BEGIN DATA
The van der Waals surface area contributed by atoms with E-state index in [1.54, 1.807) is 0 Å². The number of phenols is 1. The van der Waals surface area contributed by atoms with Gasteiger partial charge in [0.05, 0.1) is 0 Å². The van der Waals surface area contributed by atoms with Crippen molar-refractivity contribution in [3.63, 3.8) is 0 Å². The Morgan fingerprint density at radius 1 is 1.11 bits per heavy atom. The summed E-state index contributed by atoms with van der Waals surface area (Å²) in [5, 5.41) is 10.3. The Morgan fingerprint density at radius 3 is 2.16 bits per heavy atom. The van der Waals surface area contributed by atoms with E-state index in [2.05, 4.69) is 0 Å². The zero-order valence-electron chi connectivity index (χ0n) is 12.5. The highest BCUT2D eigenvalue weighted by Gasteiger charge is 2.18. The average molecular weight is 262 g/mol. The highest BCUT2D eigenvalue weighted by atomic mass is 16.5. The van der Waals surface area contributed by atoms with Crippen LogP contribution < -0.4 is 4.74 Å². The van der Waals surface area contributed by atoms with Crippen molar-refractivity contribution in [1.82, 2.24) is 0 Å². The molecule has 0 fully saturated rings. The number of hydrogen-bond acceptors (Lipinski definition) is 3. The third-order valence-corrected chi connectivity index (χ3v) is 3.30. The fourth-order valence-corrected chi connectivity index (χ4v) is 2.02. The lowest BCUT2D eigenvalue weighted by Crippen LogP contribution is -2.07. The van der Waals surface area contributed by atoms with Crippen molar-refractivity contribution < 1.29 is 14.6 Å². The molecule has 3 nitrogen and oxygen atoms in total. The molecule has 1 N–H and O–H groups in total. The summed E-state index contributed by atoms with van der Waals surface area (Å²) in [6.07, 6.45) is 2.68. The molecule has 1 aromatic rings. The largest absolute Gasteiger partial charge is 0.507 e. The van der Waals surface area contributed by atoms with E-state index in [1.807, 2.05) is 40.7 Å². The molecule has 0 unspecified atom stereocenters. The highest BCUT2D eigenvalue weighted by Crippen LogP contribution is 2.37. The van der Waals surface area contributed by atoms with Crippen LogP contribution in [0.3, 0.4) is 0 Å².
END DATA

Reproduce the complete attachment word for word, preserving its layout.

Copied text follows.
The van der Waals surface area contributed by atoms with E-state index in [1.54, 1.807) is 0 Å². The number of phenols is 1. The van der Waals surface area contributed by atoms with Gasteiger partial charge in [0.05, 0.1) is 0 Å². The van der Waals surface area contributed by atoms with Crippen molar-refractivity contribution in [3.63, 3.8) is 0 Å². The Morgan fingerprint density at radius 1 is 1.11 bits per heavy atom. The summed E-state index contributed by atoms with van der Waals surface area (Å²) in [5, 5.41) is 10.3. The Morgan fingerprint density at radius 3 is 2.16 bits per heavy atom. The van der Waals surface area contributed by atoms with E-state index in [2.05, 4.69) is 0 Å². The zero-order valence-electron chi connectivity index (χ0n) is 12.5. The highest BCUT2D eigenvalue weighted by Gasteiger charge is 2.18. The average molecular weight is 262 g/mol. The highest BCUT2D eigenvalue weighted by atomic mass is 16.5. The van der Waals surface area contributed by atoms with Crippen LogP contribution < -0.4 is 4.74 Å². The van der Waals surface area contributed by atoms with Crippen molar-refractivity contribution in [1.82, 2.24) is 0 Å². The molecule has 0 fully saturated rings. The number of hydrogen-bond acceptors (Lipinski definition) is 3. The third-order valence-corrected chi connectivity index (χ3v) is 3.30. The fourth-order valence-corrected chi connectivity index (χ4v) is 2.02. The lowest BCUT2D eigenvalue weighted by Crippen LogP contribution is -2.07. The van der Waals surface area contributed by atoms with Crippen molar-refractivity contribution < 1.29 is 14.6 Å². The molecule has 3 nitrogen and oxygen atoms in total. The molecule has 1 N–H and O–H groups in total. The summed E-state index contributed by atoms with van der Waals surface area (Å²) in [6.07, 6.45) is 2.68. The molecule has 1 aromatic rings. The largest absolute Gasteiger partial charge is 0.507 e. The van der Waals surface area contributed by atoms with E-state index in [1.807, 2.05) is 40.7 Å². The molecule has 0 unspecified atom stereocenters. The highest BCUT2D eigenvalue weighted by Crippen LogP contribution is 2.37. The van der Waals surface area contributed by atoms with Crippen LogP contribution in [0.3, 0.4) is 0 Å².